The British Theatre; Or, A Collection of Plays: Which are Acted at the Theatres Royal, Drury Lane, Covent Garden, and Haymarket ... (Google eBook)
Longman, Hurst, Rees, and Orme, 1808 - English drama
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Abbess ANTIPHOLIS arms art thou Arth BENVOLIO blood brother Buck CAPULET Catesby cousin COVENT GARDEN dead dear death didst dost doth Dromio Duke England Enter EPHESUS Exeunt Exit Exit ENGLISH eyes fair farewell father Faul FAULCONBRIDGE fear France Friar FRIAR LAWRENCE friends gentle GENTLEMEN Ghost give Glost GLOSTER Graved grief GUILDENSTERN Hamlet hand hath hear heart Heaven hither holy honour Horatio Hubert husband Juliet KING JOHN Lady Laer Laertes Lesbia live look lord LORD STANLEY madam majesty marry Mercutio mistress mother ne'er never night Nurse Ophelia OSRICK PANDULPH peace Phil play POLONIUS pray Prince Queen Romeo ROSENCRANTZ SCENE soul speak Stanley sweet sword tears tell thee There's thine thou art thou hast Tibalt tongue Tressel Trumpets villain wife wilt word
Page 31 - I have of lateó but wherefore I know notó lost all my mirth, forgone all custom of exercises; and indeed it goes so heavily with my disposition that this goodly frame, the earth, seems to me a sterile promontory; this most excellent canopy, the air, look you, this brave o'erhanging firmament, this majestical roof fretted with golden fire, why, it appears no other thing to me than a foul and pestilent congregation of vapours.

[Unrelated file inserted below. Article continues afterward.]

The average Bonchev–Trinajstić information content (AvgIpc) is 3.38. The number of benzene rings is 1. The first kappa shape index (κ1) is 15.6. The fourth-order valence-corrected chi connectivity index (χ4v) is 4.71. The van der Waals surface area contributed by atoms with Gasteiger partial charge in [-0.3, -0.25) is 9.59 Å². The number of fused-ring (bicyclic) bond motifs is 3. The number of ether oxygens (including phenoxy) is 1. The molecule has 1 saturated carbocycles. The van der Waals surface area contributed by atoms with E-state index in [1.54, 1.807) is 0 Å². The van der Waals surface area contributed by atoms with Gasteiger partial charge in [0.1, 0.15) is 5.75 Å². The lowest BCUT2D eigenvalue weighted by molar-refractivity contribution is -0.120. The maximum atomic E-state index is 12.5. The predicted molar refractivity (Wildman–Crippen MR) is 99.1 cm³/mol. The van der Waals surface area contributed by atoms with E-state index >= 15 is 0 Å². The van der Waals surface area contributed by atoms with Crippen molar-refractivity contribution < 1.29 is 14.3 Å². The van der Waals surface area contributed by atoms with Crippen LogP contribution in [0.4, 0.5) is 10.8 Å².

Page 79 - No, faith, not a jot ; but to follow him thither with modesty enough, and likelihood to lead it: As thus; Alexander died, Alexander was buried, Alexander returneth to dust ; the dust is earth ; of earth we make loam : And why of that loam, whereto he was converted, might they not stop a beer-barrel...
Page 19 - But that I am forbid To tell the secrets of my prison-house, I could a tale unfold, whose lightest word Would harrow up thy soul ; freeze thy young blood ; Make thy two eyes, like stars, start from their spheres ; Thy knotted and combined locks to part, And each particular hair to stand on end Like quills upon the fretful porcupine...
Page 20 - Haste me to know it; that I, with wings as swift As meditation, or the thoughts of love, May sweep to my revenge.
Page 22 - Do not swear at all ; Or, if thou wilt, swear by thy gracious self, Which is the god of my idolatry, And I'll believe thee.
Page 78 - Alas ! poor Yorick. I knew him, Horatio ; a fellow of infinite jest, of most excellent fancy ; he hath borne me on his back a thousand times ; and now, how abhorred in my imagination it is ! my gorge rises at it. Here hung those lips that I have kissed I know not how oft.
Page 25 - Sweet, so would I : Yet I should kill thee with much cherishing. Good night, good night ! parting is such sweet sorrow. That I shall say good night till it be morrow.
Page 36 - Grief fills the room up of my absent child, Lies in his bed, walks up and down with me, Puts on his pretty looks, repeats his words, Remembers me of all his gracious parts, Stuffs out his vacant garments with his form; Then, have I reason to be fond of grief ? Fare you well: had you such a loss as I, I could give better comfort than you do.